Over the past 25 years more than half of France's service stations have gone out of business, victims often of aggressive pricing policies by hypermarkets, which use low prices to attract customers. Almost half the country's petrol is now sold at such outlets, usually self-service. A big oil company recently introduced service with a smile - including cleaning windscreens - to help create jobs - but it seems unlikely to catch on.
Self-service has yet to reach petrol station forecourts in Hong Kong, but so has price competition. Every petrol station in the colony charges the same prices for all petrol products. So petrol stations attempt to lure customers with gifts such as tissues, bottled mineral water and other soft drinks. Very few petrol stations offer additional services such as windscreen cleaning, but as there are always a number of attendants on hand they will check oil, water and battery fluid.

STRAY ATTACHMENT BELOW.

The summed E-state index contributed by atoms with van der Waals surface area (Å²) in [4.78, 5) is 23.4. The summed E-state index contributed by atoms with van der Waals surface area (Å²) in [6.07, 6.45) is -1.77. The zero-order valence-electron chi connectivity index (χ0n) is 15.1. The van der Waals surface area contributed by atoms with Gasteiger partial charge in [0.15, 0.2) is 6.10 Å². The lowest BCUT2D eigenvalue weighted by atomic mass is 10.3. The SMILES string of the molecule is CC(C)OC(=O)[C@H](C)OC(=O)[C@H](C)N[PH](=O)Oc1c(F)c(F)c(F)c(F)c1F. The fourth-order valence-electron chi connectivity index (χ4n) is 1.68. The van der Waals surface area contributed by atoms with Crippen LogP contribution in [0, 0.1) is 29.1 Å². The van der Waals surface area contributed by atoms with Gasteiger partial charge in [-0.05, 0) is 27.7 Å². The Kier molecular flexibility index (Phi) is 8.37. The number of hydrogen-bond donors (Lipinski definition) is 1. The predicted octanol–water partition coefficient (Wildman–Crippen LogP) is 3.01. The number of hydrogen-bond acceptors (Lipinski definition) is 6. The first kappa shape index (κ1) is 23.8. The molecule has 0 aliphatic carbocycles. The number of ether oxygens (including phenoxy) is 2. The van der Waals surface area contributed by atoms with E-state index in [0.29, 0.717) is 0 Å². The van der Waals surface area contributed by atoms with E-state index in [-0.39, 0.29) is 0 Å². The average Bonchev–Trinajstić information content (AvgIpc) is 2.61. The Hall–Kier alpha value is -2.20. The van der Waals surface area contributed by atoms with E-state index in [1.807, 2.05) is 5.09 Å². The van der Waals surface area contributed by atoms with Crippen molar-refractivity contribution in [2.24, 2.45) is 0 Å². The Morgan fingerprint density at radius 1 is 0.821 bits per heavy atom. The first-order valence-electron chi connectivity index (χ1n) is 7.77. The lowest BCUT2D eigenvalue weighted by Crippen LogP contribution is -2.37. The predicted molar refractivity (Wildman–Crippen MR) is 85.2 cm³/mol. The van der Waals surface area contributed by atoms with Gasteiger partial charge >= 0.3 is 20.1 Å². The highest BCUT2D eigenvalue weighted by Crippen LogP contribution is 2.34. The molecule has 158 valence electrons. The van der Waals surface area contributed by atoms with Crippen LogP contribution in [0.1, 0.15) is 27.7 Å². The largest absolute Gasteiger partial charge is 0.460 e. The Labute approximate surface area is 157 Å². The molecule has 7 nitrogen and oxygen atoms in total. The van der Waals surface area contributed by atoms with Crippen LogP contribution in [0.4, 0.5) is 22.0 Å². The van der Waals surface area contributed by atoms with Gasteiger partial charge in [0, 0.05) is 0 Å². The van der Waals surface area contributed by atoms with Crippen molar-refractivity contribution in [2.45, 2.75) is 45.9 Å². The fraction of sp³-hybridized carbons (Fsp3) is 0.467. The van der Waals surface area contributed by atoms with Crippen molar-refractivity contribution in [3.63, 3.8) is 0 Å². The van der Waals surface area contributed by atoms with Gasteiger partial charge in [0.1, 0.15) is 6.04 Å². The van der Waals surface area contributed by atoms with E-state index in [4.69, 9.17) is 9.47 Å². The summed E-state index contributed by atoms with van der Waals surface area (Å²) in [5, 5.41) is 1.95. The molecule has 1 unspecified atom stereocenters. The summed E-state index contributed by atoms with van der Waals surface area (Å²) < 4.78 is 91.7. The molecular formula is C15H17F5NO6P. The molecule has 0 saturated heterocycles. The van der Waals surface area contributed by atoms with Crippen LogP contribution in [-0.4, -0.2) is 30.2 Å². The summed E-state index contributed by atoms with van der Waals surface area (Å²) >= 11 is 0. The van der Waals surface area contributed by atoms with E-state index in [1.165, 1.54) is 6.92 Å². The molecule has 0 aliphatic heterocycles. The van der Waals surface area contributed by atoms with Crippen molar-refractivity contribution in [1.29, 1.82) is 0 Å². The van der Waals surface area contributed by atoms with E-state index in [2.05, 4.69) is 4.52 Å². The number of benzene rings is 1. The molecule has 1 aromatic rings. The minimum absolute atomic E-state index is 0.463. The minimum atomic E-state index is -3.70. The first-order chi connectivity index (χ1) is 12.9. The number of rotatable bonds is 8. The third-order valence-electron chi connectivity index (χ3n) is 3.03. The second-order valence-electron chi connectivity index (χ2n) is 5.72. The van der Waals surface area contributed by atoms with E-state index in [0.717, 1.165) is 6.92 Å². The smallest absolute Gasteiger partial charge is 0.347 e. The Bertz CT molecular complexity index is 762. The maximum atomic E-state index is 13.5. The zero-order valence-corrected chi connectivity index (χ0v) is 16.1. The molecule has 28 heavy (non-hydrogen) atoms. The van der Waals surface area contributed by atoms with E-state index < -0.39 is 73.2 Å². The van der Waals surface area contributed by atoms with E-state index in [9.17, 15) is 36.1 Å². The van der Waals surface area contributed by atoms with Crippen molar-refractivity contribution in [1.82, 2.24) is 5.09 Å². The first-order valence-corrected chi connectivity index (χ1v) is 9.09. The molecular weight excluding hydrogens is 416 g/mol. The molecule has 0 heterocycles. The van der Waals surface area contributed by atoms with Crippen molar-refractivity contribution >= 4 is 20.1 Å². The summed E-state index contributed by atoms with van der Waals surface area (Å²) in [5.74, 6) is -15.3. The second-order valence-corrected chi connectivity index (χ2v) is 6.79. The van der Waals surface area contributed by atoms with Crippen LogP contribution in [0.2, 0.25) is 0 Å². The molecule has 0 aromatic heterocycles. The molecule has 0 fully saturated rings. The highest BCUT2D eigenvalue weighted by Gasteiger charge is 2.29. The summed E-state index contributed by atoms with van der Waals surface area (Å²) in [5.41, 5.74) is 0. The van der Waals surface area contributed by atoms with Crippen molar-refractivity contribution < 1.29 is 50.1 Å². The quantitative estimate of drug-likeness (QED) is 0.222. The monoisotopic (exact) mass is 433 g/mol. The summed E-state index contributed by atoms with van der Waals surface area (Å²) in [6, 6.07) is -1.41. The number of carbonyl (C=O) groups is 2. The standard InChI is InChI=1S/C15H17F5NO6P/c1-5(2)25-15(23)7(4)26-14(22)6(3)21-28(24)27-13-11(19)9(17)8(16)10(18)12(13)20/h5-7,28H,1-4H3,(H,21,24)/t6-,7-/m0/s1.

The Fifties were the best time, in the words of the Esso commercial, to "put a tiger in your tank". Every gas station checked your oil and water, washed your windshield and filled your tank while you sat back and rested. Today you can still get so-called full service but your petrol can cost as much as 50 per cent more than for self-service.
Driving into a Tokyo service station is like being guided in to land a jumbo jet, with a small team of willing attendants on hand to help you. While you sit in a room with a television, they will fill your tank, clean your windows and check oil and water levels as well as tyre pressure before assembling to wave you off the forecourt.